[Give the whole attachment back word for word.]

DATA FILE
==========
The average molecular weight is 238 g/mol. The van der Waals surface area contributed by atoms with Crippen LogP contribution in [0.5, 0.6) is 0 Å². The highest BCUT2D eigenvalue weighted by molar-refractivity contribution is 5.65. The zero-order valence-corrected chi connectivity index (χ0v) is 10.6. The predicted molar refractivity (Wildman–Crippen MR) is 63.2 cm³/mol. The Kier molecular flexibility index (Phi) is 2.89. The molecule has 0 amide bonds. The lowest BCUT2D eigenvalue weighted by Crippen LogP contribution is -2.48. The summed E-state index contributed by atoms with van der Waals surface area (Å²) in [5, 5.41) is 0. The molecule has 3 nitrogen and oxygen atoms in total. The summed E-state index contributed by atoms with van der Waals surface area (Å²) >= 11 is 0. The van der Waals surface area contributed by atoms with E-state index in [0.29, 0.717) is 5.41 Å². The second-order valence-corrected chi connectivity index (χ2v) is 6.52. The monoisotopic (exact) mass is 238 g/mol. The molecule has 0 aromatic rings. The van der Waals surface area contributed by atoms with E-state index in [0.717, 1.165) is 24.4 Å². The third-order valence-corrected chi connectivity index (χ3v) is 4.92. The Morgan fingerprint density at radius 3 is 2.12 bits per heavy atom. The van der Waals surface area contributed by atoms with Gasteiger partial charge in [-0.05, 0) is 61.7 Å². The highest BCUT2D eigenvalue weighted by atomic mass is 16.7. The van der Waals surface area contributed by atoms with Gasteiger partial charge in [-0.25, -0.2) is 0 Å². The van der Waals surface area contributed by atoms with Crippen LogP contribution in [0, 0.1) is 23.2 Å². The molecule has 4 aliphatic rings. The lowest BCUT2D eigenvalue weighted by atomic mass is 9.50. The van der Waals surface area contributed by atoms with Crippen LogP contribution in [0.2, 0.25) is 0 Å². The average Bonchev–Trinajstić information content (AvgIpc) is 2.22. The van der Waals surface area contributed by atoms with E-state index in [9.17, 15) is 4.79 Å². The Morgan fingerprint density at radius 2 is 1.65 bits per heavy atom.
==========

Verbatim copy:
The average molecular weight is 238 g/mol. The van der Waals surface area contributed by atoms with Crippen LogP contribution in [0.5, 0.6) is 0 Å². The highest BCUT2D eigenvalue weighted by molar-refractivity contribution is 5.65. The zero-order valence-corrected chi connectivity index (χ0v) is 10.6. The predicted molar refractivity (Wildman–Crippen MR) is 63.2 cm³/mol. The Kier molecular flexibility index (Phi) is 2.89. The molecule has 0 amide bonds. The lowest BCUT2D eigenvalue weighted by Crippen LogP contribution is -2.48. The summed E-state index contributed by atoms with van der Waals surface area (Å²) in [5, 5.41) is 0. The molecule has 3 nitrogen and oxygen atoms in total. The summed E-state index contributed by atoms with van der Waals surface area (Å²) >= 11 is 0. The van der Waals surface area contributed by atoms with E-state index in [0.29, 0.717) is 5.41 Å². The second-order valence-corrected chi connectivity index (χ2v) is 6.52. The monoisotopic (exact) mass is 238 g/mol. The molecule has 0 aromatic rings. The van der Waals surface area contributed by atoms with E-state index in [0.717, 1.165) is 24.4 Å². The third-order valence-corrected chi connectivity index (χ3v) is 4.92. The Morgan fingerprint density at radius 3 is 2.12 bits per heavy atom. The van der Waals surface area contributed by atoms with Gasteiger partial charge in [-0.05, 0) is 61.7 Å². The highest BCUT2D eigenvalue weighted by atomic mass is 16.7. The van der Waals surface area contributed by atoms with Gasteiger partial charge in [-0.25, -0.2) is 0 Å². The van der Waals surface area contributed by atoms with Crippen LogP contribution in [0, 0.1) is 23.2 Å². The molecule has 4 aliphatic rings. The lowest BCUT2D eigenvalue weighted by atomic mass is 9.50. The van der Waals surface area contributed by atoms with Crippen LogP contribution in [0.2, 0.25) is 0 Å². The average Bonchev–Trinajstić information content (AvgIpc) is 2.22. The van der Waals surface area contributed by atoms with E-state index in [9.17, 15) is 4.79 Å². The Morgan fingerprint density at radius 2 is 1.65 bits per heavy atom.